A professional is defined as one who possesses special knowledge and skill necessary to render a professional service. Knowledge and skill are a combination of a person’s education and experience in a particular vocation or branch of learning.
Under the law some who are recognized as professionals include physicians, surgeons, dentists, attorneys, engineers, accountants, architects, insurance agents and brokers. By law, a professional is bound to perform the services for which they are hired and to perform these services in accordance with the appropriate standards of conduct. The first duty is one of a contractual nature and the second arises from the principles of tort.
When a client hires a professional to perform a particular service, a contractual arrangement is created. A contract is a promise or set of promises which the law recognizes as a duty and the law provides a remedy should this duty be breached. The acceptance of such a contract occurs when the professional indicates a willingness to perform a service or actually performs the required act.
Once a performance is agreed to, a professional may only be relieved of his or her duty to perform if (1) there is a failure on the part of the person who is requesting the performance to offer consideration such as a payment for the services rendered or (2) if it impossible to complete the performance or (3) if the contract is representative of fraud, misrepresentation, mistake or is illegal.
If a professional has failed to perform as promised and the contract is breached, an injured party is entitled to be placed as nearly as practical in the position he or she would have occupied had the contract been performed as promised. This usually results in monetary or compensatory damages, but there may also be consequential damages as a result of the breach such as a future loss of income.
In all cases a higher standard is required of a professional. Each employee, officer or director of a professional corporation is personally liable for his or her own actions. A professional corporation shall have no greater liability for the conduct of its agents than a general business corporation. However, some states require a professional corporation to purchase insurance for certain minimum limits of errors and omissions which may arise out of the rendering or failure to render a professional service.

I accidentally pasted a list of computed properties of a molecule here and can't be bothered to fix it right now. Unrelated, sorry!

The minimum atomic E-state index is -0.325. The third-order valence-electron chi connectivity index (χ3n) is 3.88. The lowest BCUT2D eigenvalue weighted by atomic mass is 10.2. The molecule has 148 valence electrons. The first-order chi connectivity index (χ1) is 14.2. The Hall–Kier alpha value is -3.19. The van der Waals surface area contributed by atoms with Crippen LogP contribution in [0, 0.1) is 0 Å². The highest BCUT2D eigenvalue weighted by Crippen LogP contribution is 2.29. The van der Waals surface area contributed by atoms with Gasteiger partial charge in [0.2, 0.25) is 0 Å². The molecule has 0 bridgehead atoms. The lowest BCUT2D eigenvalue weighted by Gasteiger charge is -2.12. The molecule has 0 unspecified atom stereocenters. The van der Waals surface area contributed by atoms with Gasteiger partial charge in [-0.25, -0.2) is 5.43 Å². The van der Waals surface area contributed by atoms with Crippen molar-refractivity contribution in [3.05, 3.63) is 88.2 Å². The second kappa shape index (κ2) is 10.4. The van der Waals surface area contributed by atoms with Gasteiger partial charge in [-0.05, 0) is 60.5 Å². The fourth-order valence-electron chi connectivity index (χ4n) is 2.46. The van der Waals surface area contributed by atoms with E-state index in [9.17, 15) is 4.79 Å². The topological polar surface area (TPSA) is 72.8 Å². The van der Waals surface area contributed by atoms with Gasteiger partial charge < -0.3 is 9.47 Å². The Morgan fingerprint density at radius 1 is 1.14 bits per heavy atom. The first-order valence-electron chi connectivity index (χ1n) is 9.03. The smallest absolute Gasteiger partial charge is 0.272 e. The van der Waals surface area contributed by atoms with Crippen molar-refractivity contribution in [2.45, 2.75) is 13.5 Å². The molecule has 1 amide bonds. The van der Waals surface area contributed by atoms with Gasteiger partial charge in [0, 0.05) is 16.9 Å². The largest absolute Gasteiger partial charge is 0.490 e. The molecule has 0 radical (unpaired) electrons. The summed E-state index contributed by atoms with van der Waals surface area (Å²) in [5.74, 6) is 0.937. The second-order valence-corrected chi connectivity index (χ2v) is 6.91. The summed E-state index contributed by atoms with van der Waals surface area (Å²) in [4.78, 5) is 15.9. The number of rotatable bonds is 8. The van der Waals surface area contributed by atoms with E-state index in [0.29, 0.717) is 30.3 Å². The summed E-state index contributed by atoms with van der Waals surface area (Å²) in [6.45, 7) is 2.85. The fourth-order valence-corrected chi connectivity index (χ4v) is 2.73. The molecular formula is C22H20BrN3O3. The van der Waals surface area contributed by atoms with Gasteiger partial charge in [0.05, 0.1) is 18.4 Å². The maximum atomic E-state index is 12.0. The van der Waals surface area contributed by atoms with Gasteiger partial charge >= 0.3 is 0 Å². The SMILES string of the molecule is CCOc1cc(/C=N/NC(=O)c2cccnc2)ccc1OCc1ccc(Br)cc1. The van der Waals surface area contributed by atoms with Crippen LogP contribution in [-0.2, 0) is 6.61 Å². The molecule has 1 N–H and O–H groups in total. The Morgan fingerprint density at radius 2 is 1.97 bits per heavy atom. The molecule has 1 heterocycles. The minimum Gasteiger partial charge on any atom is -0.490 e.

Although my review of the various professional liability products will list the ultimate coverage points, please understand that errors and omissions policies often differ from each other greatly. There may be differences on how a “wrongful act” is defined and who is covered by the policy.
There are variations in whether and how prior acts coverage is provided and the availability, length and cost of the extended reporting period.
Some of the policies pay on your behalf while others will indemnify you for loses you pay yourself. Some policies include defense within the limit, some allow for defense to be purchased outside the limit and some include defense outside the limit automatically.
It is difficult to compare policies without actually looking at specimen copies of the policy proposed. It is suggested that you view specimen policies or request them at the time coverage is proposed. If your current policy is broader, or provides the coverages for which you are comfortable, consider reviewing the differences in that which is offered from that which you currently have. Do not consider price alone.
If your agent recommends a specific policy over other policies, make certain the agent provides those recommendations in writing. In most cases, because of the liability imposed upon an agent for making an error or omission himself or herself, no agent will provide such recommendations in writing unless there are a number of disclaimers listed in the policy.
Ultimately, you are the one to choose the policy coverage you require. And make certain that you may have prior acts coverage and prior and pending litigation which goes back to the date coverage was initially started, because coverage is provided on a claims-made basis. And as I have mentioned previously, make certain you are aware of the extended reporting form and the cost of the extended reporting tail must be provided up front.
Errors and omissions are not covered under a general liability policy. Typically for coverage to be provided under a general liability policy, an occurrence would have to happen. This means an accident and continuous and repeated exposure to the same damages which were not expected or intended. After an occurrence has happened, the general liability policy covers only property damage, bodily injury and personal and advertising injury.
Under an errors and omissions policy, the damages are in a form other than bodily injury or property damage. The damages instead would be more likely loss of wages or profits. An errors and omissions policy typically defines the kind of event it covers in broad terms. The errors and omissions aka professional liability aka malpractice liability also covers damages other than bodily injury, property damage or personal injury and usually covers wrongful acts, which in itself has various definitions.
Up to this point, you have reviewed the types of coverage which are included under the general liability policy, as well as the exclusions. This information may assist you in determining the additional exposures your business may have and recognize the additional coverage you may require because of professional errors and omissions.
Few Admitted Insurers write professional errors and omissions coverage and if a non-admitted insurer writes the coverage, please note that 25% – 35% of the premium may be earned at inception. And, with respect to the Extended Reporting form, 100% is earned immediately for the duration of the reporting tail.
Karin for the blog